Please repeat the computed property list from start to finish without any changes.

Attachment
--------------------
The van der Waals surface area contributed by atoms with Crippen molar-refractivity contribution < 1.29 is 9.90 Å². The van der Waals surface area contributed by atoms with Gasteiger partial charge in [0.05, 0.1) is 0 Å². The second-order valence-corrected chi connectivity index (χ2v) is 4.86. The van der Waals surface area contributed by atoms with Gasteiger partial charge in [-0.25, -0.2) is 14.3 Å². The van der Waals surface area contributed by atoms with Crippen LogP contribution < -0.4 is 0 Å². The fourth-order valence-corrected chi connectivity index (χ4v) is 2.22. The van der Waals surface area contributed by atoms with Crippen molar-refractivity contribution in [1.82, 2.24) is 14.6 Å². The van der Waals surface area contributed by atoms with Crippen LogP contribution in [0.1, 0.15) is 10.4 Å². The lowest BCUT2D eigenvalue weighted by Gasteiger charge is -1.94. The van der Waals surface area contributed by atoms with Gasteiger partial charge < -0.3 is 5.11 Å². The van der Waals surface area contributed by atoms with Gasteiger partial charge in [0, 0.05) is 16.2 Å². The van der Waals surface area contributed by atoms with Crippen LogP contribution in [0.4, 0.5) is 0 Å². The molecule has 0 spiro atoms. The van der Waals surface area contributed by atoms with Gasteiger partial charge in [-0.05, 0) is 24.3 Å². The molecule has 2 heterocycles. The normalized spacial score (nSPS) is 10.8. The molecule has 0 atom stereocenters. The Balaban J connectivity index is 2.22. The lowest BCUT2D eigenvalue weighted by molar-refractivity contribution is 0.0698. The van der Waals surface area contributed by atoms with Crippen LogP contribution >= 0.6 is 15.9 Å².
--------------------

The van der Waals surface area contributed by atoms with Crippen molar-refractivity contribution < 1.29 is 9.90 Å². The van der Waals surface area contributed by atoms with Gasteiger partial charge in [0.05, 0.1) is 0 Å². The second-order valence-corrected chi connectivity index (χ2v) is 4.86. The van der Waals surface area contributed by atoms with Gasteiger partial charge in [-0.25, -0.2) is 14.3 Å². The van der Waals surface area contributed by atoms with Crippen LogP contribution < -0.4 is 0 Å². The fourth-order valence-corrected chi connectivity index (χ4v) is 2.22. The van der Waals surface area contributed by atoms with Crippen molar-refractivity contribution in [1.82, 2.24) is 14.6 Å². The van der Waals surface area contributed by atoms with Crippen LogP contribution in [0.1, 0.15) is 10.4 Å². The lowest BCUT2D eigenvalue weighted by Gasteiger charge is -1.94. The van der Waals surface area contributed by atoms with Gasteiger partial charge < -0.3 is 5.11 Å². The van der Waals surface area contributed by atoms with Gasteiger partial charge in [0, 0.05) is 16.2 Å². The van der Waals surface area contributed by atoms with Crippen LogP contribution in [0.4, 0.5) is 0 Å². The molecule has 0 spiro atoms. The van der Waals surface area contributed by atoms with Gasteiger partial charge in [-0.05, 0) is 24.3 Å². The molecule has 2 heterocycles. The normalized spacial score (nSPS) is 10.8. The molecule has 0 atom stereocenters. The Balaban J connectivity index is 2.22. The lowest BCUT2D eigenvalue weighted by molar-refractivity contribution is 0.0698. The van der Waals surface area contributed by atoms with Crippen LogP contribution >= 0.6 is 15.9 Å².